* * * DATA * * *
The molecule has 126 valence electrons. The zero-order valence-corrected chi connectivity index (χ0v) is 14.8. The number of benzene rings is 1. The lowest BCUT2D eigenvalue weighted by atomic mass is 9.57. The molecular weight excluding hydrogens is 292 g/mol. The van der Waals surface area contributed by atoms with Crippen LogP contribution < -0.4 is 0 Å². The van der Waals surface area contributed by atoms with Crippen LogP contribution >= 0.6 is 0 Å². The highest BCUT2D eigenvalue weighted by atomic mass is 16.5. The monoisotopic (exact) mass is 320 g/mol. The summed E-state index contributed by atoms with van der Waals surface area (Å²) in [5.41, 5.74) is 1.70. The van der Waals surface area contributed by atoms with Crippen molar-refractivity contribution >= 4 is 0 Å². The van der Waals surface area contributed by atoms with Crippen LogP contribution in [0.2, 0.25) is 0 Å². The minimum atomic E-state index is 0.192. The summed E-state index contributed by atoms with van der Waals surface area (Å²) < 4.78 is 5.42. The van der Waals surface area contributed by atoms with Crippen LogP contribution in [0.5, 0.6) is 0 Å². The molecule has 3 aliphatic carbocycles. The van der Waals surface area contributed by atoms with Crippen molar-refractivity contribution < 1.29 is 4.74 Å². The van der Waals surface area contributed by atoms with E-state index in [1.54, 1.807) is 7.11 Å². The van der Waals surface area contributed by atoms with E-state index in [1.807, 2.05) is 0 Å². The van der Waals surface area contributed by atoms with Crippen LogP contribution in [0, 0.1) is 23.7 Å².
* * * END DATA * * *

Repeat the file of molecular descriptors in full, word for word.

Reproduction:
The molecule has 126 valence electrons. The zero-order valence-corrected chi connectivity index (χ0v) is 14.8. The number of benzene rings is 1. The lowest BCUT2D eigenvalue weighted by atomic mass is 9.57. The molecular weight excluding hydrogens is 292 g/mol. The van der Waals surface area contributed by atoms with Crippen LogP contribution < -0.4 is 0 Å². The van der Waals surface area contributed by atoms with Crippen LogP contribution >= 0.6 is 0 Å². The highest BCUT2D eigenvalue weighted by atomic mass is 16.5. The monoisotopic (exact) mass is 320 g/mol. The summed E-state index contributed by atoms with van der Waals surface area (Å²) in [5.41, 5.74) is 1.70. The van der Waals surface area contributed by atoms with Crippen molar-refractivity contribution >= 4 is 0 Å². The van der Waals surface area contributed by atoms with Crippen LogP contribution in [0.2, 0.25) is 0 Å². The minimum atomic E-state index is 0.192. The summed E-state index contributed by atoms with van der Waals surface area (Å²) < 4.78 is 5.42. The van der Waals surface area contributed by atoms with Crippen LogP contribution in [0.5, 0.6) is 0 Å². The molecule has 3 aliphatic carbocycles. The van der Waals surface area contributed by atoms with Crippen molar-refractivity contribution < 1.29 is 4.74 Å². The van der Waals surface area contributed by atoms with E-state index in [1.54, 1.807) is 7.11 Å². The van der Waals surface area contributed by atoms with E-state index in [1.807, 2.05) is 0 Å². The van der Waals surface area contributed by atoms with Crippen LogP contribution in [0, 0.1) is 23.7 Å².